Maud Lewis

Remembering the life and legacy of the Canadian artist.

Maud Lewis was born on march 7th, 1903. Growing up in Yarmouth, Nova Scotia, she spent her childhood surrounded by her parents -John and Agnes Dowley- and her brother Charles, but didn’t find it easy to make friends with the rest of the children: Maud was born with rheumatoid arthritis, and she would often become a victim of bullying and mocking for being different. 

Art was introduced into her life by her mother, who painted Christmas cards for selling, and taught her everything she knew. Later in her life, this would reflect in many of her artworks.  

After their parent’s death, her brother sold the house where they had grown up, forcing Maud to leave her hometown and move to Digby County to live with her aunt. 

“Paintings for Sale”

During her life in Digby County, Maud met Everett Lewis, a fish peddler. Shortly after, by 1938, they got married. The singular couple lived in a very small house in Marshalltown, which she enjoyed painting every little corner (this reflects just how happy she was there).

It was during this period that Maud accompanied Everett to his rounds, and began selling her painted cards to his customers for -approximately- 25 cents each. This was the foundation for her growing popularity. As her wonderful paintings are categorized in the folk art style, they show beautiful landscapes with bright colours, and are also quite small.

As Maud’s arthritis got worse, her husband took care of the household activities along with his job, so she could keep on her painting. 

As her popularity grew, the couple displayed a sign outside the house that read “Paintings for Sale”, and people who passed by would stopped and, welcomed by her warm smile, buy her paintings. 

From magazine articles and television documentaries to a letter received from the White House to request a painting, Maud Lewis became a well-known artist with a wide reputation and a beloved member of her community until today.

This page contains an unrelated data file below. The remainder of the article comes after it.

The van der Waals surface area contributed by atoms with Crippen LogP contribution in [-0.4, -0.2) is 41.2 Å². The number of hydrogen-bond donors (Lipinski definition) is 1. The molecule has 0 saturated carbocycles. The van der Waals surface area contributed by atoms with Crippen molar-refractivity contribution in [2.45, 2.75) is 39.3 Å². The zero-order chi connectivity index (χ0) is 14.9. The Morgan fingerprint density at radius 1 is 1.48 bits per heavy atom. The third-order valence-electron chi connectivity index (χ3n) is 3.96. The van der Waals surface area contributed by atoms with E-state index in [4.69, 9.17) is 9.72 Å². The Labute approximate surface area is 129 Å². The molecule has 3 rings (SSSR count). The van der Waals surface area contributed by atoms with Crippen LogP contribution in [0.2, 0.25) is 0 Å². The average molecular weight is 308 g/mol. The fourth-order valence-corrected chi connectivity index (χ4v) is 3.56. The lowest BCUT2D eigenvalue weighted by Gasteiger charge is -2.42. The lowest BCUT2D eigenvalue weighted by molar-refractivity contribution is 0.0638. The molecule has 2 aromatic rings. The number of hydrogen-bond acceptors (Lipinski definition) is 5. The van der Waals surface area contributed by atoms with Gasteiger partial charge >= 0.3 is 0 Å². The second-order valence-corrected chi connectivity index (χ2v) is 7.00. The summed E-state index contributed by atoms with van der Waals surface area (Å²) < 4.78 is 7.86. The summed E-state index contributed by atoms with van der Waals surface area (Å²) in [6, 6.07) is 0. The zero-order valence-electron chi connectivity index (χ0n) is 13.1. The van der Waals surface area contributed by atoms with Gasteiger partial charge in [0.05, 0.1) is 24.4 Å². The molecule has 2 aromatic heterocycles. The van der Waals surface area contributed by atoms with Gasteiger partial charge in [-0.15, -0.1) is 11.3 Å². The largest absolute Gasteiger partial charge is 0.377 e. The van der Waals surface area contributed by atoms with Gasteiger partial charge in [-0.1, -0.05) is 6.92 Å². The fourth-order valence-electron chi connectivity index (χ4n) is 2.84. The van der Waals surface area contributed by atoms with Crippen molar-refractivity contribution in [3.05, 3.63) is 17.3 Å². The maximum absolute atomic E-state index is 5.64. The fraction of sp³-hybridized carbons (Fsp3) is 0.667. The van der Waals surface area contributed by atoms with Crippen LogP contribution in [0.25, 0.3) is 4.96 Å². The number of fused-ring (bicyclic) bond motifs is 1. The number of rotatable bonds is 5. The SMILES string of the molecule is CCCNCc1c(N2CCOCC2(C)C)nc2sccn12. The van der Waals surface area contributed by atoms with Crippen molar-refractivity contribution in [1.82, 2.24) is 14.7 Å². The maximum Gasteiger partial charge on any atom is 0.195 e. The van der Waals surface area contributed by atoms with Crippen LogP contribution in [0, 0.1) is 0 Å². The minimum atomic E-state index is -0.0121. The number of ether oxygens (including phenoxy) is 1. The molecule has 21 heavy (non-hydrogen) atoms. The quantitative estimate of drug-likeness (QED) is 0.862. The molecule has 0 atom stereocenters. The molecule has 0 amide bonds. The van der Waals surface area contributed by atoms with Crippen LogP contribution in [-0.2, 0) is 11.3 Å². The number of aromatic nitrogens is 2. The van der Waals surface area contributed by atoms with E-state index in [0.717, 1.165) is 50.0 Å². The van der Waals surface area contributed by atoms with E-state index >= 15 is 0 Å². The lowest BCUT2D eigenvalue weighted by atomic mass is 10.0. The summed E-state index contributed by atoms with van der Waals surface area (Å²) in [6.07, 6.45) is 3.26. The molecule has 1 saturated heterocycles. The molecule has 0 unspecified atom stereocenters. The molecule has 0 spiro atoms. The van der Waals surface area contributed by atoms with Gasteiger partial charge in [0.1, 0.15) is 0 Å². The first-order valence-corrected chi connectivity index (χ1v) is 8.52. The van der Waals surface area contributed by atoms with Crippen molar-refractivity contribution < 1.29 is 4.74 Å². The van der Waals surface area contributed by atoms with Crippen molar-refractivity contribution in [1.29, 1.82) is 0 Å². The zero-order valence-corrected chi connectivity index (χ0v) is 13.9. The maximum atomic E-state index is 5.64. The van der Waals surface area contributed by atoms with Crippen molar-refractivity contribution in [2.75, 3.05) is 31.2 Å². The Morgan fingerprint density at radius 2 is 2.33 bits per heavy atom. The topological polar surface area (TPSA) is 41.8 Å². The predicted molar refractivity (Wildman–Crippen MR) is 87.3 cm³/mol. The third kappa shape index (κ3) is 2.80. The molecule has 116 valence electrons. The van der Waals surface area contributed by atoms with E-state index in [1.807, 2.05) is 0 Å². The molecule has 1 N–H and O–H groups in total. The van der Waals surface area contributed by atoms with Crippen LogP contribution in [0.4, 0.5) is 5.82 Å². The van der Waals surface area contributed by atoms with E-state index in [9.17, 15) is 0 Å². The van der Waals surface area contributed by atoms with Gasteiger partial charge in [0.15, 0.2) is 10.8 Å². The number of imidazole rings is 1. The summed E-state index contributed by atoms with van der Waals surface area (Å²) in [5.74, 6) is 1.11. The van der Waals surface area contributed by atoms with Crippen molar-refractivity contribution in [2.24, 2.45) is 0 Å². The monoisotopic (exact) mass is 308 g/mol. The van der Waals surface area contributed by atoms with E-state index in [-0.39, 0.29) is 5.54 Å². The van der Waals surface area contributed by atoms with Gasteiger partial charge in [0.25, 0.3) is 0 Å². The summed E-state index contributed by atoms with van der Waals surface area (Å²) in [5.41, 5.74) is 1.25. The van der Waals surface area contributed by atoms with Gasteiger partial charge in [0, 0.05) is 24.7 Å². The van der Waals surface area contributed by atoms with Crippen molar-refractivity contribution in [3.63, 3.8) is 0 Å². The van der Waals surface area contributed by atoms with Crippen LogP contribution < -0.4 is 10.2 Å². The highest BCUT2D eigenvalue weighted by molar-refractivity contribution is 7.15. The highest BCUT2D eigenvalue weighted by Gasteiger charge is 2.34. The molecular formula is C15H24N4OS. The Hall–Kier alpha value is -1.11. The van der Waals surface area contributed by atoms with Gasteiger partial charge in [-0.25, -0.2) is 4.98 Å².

Her Legacy

After her death in 1970 and Everett’s in 1979, their house eventually started to deteriorate. The citizens that appreciated her work and were concerned about losing this landmark started the Maud Lewis Painted House Society, and through many fundraisings , they tried to save it. In 1984, the house was sold to the Art Gallery of Nova Scotia, where it stands today in permanent display. 

In 2017 Aisling Walsh took her life to the silver screen with “Maudie”, a biographical movie that counts with the outstanding performances of Sally Hawkins as Maud and Ethan Hawke as Everett. 

I personally think that there is so much to learn about Maud. From feminism, optimism and persistence  to living through and for art. My thoughts are that she is one of the perfect examples of how art is directly related with happiness, and how big is the power it has to brighten up our lives and those we share it with. 

Author

Candelaria Gómez

Candelaria Gómez

Violinist, bassist and passionate about art in all its forms.
Thank you for your interest on my posts!

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